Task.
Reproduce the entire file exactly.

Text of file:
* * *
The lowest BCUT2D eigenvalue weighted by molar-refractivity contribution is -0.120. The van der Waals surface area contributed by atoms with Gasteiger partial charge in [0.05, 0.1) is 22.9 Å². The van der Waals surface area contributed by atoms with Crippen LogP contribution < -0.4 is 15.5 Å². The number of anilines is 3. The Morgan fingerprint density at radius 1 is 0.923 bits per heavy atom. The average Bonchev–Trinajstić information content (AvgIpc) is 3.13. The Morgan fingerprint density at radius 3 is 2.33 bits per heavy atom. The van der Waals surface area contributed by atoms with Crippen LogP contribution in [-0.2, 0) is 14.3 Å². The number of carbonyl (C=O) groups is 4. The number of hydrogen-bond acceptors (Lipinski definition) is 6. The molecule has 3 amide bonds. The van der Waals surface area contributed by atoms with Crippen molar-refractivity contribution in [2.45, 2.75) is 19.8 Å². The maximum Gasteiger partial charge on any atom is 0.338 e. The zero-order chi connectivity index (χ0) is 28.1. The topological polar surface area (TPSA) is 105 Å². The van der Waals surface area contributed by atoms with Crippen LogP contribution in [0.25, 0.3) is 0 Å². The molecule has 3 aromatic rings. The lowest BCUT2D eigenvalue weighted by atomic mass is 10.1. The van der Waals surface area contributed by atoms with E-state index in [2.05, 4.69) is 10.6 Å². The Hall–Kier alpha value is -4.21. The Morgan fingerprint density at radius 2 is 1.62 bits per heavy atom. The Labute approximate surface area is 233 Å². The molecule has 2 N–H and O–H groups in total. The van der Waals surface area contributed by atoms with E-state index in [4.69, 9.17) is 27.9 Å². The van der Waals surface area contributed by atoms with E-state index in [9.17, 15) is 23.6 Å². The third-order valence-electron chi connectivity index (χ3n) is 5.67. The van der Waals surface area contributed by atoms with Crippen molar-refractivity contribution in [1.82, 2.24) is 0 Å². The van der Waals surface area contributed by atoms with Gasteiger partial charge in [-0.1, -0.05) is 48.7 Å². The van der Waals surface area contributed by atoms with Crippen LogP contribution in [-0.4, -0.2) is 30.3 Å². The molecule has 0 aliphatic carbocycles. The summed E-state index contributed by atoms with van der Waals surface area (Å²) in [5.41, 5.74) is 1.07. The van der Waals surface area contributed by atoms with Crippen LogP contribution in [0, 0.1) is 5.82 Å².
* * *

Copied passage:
The lowest BCUT2D eigenvalue weighted by molar-refractivity contribution is -0.120. The van der Waals surface area contributed by atoms with Gasteiger partial charge in [0.05, 0.1) is 22.9 Å². The van der Waals surface area contributed by atoms with Crippen LogP contribution < -0.4 is 15.5 Å². The number of anilines is 3. The Morgan fingerprint density at radius 1 is 0.923 bits per heavy atom. The average Bonchev–Trinajstić information content (AvgIpc) is 3.13. The Morgan fingerprint density at radius 3 is 2.33 bits per heavy atom. The van der Waals surface area contributed by atoms with Crippen LogP contribution in [-0.2, 0) is 14.3 Å². The number of carbonyl (C=O) groups is 4. The number of hydrogen-bond acceptors (Lipinski definition) is 6. The molecule has 3 amide bonds. The van der Waals surface area contributed by atoms with Crippen molar-refractivity contribution in [2.45, 2.75) is 19.8 Å². The maximum Gasteiger partial charge on any atom is 0.338 e. The zero-order chi connectivity index (χ0) is 28.1. The topological polar surface area (TPSA) is 105 Å². The van der Waals surface area contributed by atoms with Crippen LogP contribution in [0.25, 0.3) is 0 Å². The molecule has 3 aromatic rings. The lowest BCUT2D eigenvalue weighted by atomic mass is 10.1. The van der Waals surface area contributed by atoms with E-state index in [2.05, 4.69) is 10.6 Å². The Hall–Kier alpha value is -4.21. The Morgan fingerprint density at radius 2 is 1.62 bits per heavy atom. The Labute approximate surface area is 233 Å². The molecule has 2 N–H and O–H groups in total. The van der Waals surface area contributed by atoms with E-state index in [4.69, 9.17) is 27.9 Å². The van der Waals surface area contributed by atoms with E-state index in [9.17, 15) is 23.6 Å². The third-order valence-electron chi connectivity index (χ3n) is 5.67. The van der Waals surface area contributed by atoms with Crippen molar-refractivity contribution in [1.82, 2.24) is 0 Å². The van der Waals surface area contributed by atoms with Gasteiger partial charge in [-0.1, -0.05) is 48.7 Å². The van der Waals surface area contributed by atoms with Crippen LogP contribution in [-0.4, -0.2) is 30.3 Å². The molecule has 0 aliphatic carbocycles. The summed E-state index contributed by atoms with van der Waals surface area (Å²) in [5.41, 5.74) is 1.07. The van der Waals surface area contributed by atoms with Crippen LogP contribution in [0, 0.1) is 5.82 Å².